By Ken Williams | Editor
As long as a decade ago, a running joke was that you might get “caught dead” in North Park. The once-thriving retail hub, devastated by the building of the shopping malls in Mission Valley, had become so run-down and crime-ridden that businesses and people were moving out in droves. But some folks envisioned a bright future for North Park, and things slowly began changing for the better.
Fast forward to 2015, and North Park is now hailed nationwide as one of America’s 10 best hipster neighborhoods. From Forbes magazine to the Los Angeles Times, glowing reviews tout the miraculous turnaround that has occurred in North Park with raves about its craft beer tasting rooms, trendy restaurants, boutique shopping, a growing arts scene centered around Ray Street, historical homes, and its diverse population.
These days, North Park is beginning to rival Little Italy, the Gaslamp and East Village as a place to go to enjoy the good things in life. And at North Park Main Street — a private nonprofit organization charged with the revitalization of the North Park Business Improvement District (BID) — the team is determined to capitalize on all this positive momentum by launching a social media campaign under the hashtag #ExploreNorthPark.
“North Park is well-known and loved by the locals. It’s easy to see the businesses packed with bicyclists, families walking to dinner and bustling sidewalk cafes loaded with familiar faces,” said Angela Landsberg, executive director of North Park Main Street.
“I started thinking that North Park was a gem that needed to be more exposed, so I applied for a grant to Economic Development & Tourism through the city of San Diego. Our goal with this grant was to market North Park to visitors who come to San Diego and are staying in hotels but looking to explore an historic urban community. We also wanted to appeal those who are looking for a weekend trip from the Southern California region.”
After winning the city grant, North Park Main Street set up a website (explorenorthpark.com) and created a full-color brochure listing restaurants, bars, brew pubs and boutiques within the BID area, which roughly covers University Avenue between Utah Street and 32nd Street, and 30th Street between Polk Avenue and Upas Street.
The website has nine pages under the titles of Explore, Art, Eat, Drink, Shop & Boutiques, Events, Visit, History and News. Even North Park natives may learn something new on these pages.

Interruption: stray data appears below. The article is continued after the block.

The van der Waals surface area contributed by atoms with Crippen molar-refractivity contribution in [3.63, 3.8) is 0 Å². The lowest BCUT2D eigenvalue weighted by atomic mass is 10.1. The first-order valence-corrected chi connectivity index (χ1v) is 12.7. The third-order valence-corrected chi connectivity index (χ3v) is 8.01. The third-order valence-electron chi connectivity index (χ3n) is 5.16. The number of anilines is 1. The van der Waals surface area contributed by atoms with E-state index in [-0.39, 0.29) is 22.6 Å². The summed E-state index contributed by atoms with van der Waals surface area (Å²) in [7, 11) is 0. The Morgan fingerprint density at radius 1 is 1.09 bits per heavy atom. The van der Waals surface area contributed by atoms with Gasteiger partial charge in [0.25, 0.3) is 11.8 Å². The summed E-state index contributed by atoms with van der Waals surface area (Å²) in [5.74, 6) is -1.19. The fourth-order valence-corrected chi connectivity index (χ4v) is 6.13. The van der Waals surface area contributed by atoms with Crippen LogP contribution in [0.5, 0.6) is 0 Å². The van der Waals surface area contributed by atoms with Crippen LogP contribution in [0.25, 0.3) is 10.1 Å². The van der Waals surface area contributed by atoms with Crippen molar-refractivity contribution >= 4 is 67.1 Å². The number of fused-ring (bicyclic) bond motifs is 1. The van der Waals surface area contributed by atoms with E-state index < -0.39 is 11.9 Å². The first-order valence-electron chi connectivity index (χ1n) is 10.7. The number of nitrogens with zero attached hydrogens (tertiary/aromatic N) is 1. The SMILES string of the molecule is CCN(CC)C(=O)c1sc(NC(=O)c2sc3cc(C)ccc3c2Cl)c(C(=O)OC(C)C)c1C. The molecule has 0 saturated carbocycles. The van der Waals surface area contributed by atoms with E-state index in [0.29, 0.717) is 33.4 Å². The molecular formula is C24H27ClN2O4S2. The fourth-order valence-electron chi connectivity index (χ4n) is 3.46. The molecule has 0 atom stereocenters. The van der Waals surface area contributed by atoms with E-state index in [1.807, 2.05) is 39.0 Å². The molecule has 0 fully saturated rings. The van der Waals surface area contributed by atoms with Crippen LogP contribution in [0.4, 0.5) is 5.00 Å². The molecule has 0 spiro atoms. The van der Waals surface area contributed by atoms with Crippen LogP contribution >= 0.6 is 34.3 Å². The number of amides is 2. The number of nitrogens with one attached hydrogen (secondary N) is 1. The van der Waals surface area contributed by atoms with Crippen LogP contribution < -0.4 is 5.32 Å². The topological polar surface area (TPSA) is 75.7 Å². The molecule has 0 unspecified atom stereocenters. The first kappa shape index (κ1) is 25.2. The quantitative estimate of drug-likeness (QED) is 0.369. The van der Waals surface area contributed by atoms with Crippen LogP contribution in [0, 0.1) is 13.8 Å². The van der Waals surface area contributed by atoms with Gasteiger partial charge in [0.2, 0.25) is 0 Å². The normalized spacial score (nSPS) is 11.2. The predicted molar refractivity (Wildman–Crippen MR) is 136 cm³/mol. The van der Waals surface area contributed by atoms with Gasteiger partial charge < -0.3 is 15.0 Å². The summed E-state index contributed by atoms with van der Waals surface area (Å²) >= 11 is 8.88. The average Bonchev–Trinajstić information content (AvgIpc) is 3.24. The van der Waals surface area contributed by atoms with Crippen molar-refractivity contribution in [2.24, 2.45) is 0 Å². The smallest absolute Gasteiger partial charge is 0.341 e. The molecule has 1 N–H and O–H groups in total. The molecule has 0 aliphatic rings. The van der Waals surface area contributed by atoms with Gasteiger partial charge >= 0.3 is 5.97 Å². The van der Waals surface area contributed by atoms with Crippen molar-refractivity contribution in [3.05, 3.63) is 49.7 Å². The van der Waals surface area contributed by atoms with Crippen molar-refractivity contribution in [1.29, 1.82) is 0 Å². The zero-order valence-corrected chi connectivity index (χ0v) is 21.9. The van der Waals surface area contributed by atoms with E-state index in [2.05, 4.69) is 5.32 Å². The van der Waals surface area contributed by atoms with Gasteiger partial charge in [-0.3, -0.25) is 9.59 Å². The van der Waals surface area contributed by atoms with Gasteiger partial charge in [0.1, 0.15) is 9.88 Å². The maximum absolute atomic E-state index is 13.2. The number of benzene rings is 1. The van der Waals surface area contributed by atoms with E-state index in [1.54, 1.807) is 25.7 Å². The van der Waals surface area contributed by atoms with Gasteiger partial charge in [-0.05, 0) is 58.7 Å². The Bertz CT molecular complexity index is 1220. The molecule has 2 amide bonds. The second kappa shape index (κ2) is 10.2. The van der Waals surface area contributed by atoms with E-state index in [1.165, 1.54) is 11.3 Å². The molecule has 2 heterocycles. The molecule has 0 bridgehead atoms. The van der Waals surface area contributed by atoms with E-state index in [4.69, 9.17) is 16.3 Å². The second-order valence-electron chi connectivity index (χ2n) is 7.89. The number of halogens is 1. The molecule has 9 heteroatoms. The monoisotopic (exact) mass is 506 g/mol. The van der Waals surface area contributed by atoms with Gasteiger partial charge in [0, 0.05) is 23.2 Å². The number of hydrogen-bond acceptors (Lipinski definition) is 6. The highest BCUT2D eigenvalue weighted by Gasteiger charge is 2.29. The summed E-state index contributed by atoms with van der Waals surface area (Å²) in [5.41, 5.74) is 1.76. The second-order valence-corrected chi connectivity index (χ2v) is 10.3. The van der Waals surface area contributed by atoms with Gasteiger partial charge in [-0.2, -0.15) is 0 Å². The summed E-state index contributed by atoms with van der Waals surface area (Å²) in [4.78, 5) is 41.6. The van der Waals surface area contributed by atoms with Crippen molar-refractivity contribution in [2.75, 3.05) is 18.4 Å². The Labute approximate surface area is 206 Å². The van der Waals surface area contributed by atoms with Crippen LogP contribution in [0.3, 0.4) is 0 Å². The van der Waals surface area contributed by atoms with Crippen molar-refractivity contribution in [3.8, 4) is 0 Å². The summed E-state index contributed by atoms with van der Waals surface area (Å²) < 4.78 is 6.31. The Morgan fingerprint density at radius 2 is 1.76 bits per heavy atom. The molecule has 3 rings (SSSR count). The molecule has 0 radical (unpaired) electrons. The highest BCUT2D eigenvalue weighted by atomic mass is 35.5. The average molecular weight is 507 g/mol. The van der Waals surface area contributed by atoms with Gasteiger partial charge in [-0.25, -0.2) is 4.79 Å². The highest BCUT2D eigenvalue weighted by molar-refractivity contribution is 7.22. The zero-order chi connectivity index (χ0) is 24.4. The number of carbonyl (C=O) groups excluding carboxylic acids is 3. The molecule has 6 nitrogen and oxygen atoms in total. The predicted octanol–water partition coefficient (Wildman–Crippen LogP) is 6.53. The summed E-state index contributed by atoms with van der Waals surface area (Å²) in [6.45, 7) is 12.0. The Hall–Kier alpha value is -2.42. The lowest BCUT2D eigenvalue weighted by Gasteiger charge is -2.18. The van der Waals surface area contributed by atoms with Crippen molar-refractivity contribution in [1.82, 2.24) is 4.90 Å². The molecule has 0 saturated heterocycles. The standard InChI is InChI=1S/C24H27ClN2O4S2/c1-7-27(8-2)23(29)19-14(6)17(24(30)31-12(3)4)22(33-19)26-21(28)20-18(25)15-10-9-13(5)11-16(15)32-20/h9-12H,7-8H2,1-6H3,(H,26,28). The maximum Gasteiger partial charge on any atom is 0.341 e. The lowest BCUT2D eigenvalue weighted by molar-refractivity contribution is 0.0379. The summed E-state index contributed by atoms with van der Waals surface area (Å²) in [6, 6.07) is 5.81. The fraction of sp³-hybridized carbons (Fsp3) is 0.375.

The pièce de résistance, though, is a full-color, 128-page Explore North Park magazine that showcases everything that makes North Park such a popular destination.
The magazine includes a welcome from District 3 Councilmember Todd Gloria, who writes: “The past two decades have seen tremendous investment and positive change in the historical neighborhood of North Park. Its unique offerings continue to develop and change and are worth exploration and celebration.”
Toni G. Atkins, Speaker of the California Assembly and a South Park resident, also has a message for those who pick up the magazine.
“The incredible transformation and revitalization of North Park has been underway for nearly two decades now. The boom in independent boutiques and vibrant restaurants, nightspots, galleries and performance venues such as the North Park Theatre [now known as Observatory North Park] draw visitors from all over San Diego and provide a huge boost to the regional economy,” Atkins writes.
“There was a time when changes in demographics and land-use decisions had altered the fortunes of North Park. Businesses closed and some areas fell into disrepair. But people who love this community devoted themselves to reviving it, ushering in a renaissance that has infused the neighborhood with new energy.”
Atkins also pays tribute to the hipster neighborhood and its newfound reputation as the suds capital.
“And North Park plays a major role in San Diego’s love affair with craft breweries that Men’s Journal magazine declared 30th Street ‘clearly the nation’s best beer boulevard.’”
The goal, Landsberg said, is simple: “Bring tourists to North Park.”
Besides participating in social media efforts, North Park fans are also urged to keep visiting the website. “It is constantly being updated with new blogs, interviews with interesting North Park celebs, and up-to-date info on events in North Park,” she said.
Landsberg hopes the social media campaign continues to grow as awareness spreads.
“We encourage all North Park businesses to use the hashtag #ExploreNorthPark on their posts as well as share details on their events. We are gathering a lot of new followers especially on Instagram,” she said. “Hotel concierges, travel agencies — yes they still exist — and some popular travel publications are also taking a look at what we are doing with Explore social media.”
The avalanche of positive news stories about North Park in the national media over the past two years has impacted the community.
“People who travel want to explore a city,” Landsberg said, “and while the beaches, Little Italy and Gaslamp are great places, it’s always nice to have an alternative to the usual suspects. A historic urban community with tons of great food, craft beer, distinct shops and a diverse population is a big draw for many, many people. We want them to come to North Park!”
—Ken Williams is editor of Uptown News and Mission Valley News and can be reached at firstname.lastname@example.org or at 619-961-1952. Follow him on Twitter at KenSanDiego, Instagram account at KenSD or Facebook at KenWilliamsSanDiego.